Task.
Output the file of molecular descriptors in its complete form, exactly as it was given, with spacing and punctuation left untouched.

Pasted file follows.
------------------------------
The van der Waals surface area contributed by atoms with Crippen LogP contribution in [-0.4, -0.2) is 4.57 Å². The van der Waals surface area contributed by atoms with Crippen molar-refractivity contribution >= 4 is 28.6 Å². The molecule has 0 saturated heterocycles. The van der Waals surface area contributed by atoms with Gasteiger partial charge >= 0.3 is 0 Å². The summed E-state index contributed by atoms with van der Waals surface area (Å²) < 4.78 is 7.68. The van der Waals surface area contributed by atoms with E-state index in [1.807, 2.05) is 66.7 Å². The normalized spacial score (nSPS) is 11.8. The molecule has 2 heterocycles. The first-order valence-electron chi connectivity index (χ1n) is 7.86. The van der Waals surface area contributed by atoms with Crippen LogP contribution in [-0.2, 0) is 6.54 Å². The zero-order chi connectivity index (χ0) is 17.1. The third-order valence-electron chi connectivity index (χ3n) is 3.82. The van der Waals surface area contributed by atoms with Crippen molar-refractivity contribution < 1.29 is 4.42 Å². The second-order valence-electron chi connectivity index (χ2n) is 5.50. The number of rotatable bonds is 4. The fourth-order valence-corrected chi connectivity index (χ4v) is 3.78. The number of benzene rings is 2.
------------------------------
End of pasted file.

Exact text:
The van der Waals surface area contributed by atoms with Crippen LogP contribution in [-0.4, -0.2) is 4.57 Å². The van der Waals surface area contributed by atoms with Crippen molar-refractivity contribution >= 4 is 28.6 Å². The molecule has 0 saturated heterocycles. The van der Waals surface area contributed by atoms with Gasteiger partial charge >= 0.3 is 0 Å². The summed E-state index contributed by atoms with van der Waals surface area (Å²) < 4.78 is 7.68. The van der Waals surface area contributed by atoms with E-state index in [1.807, 2.05) is 66.7 Å². The normalized spacial score (nSPS) is 11.8. The molecule has 2 heterocycles. The first-order valence-electron chi connectivity index (χ1n) is 7.86. The van der Waals surface area contributed by atoms with Crippen LogP contribution in [-0.2, 0) is 6.54 Å². The zero-order chi connectivity index (χ0) is 17.1. The third-order valence-electron chi connectivity index (χ3n) is 3.82. The van der Waals surface area contributed by atoms with Crippen molar-refractivity contribution < 1.29 is 4.42 Å². The second-order valence-electron chi connectivity index (χ2n) is 5.50. The number of rotatable bonds is 4. The fourth-order valence-corrected chi connectivity index (χ4v) is 3.78. The number of benzene rings is 2.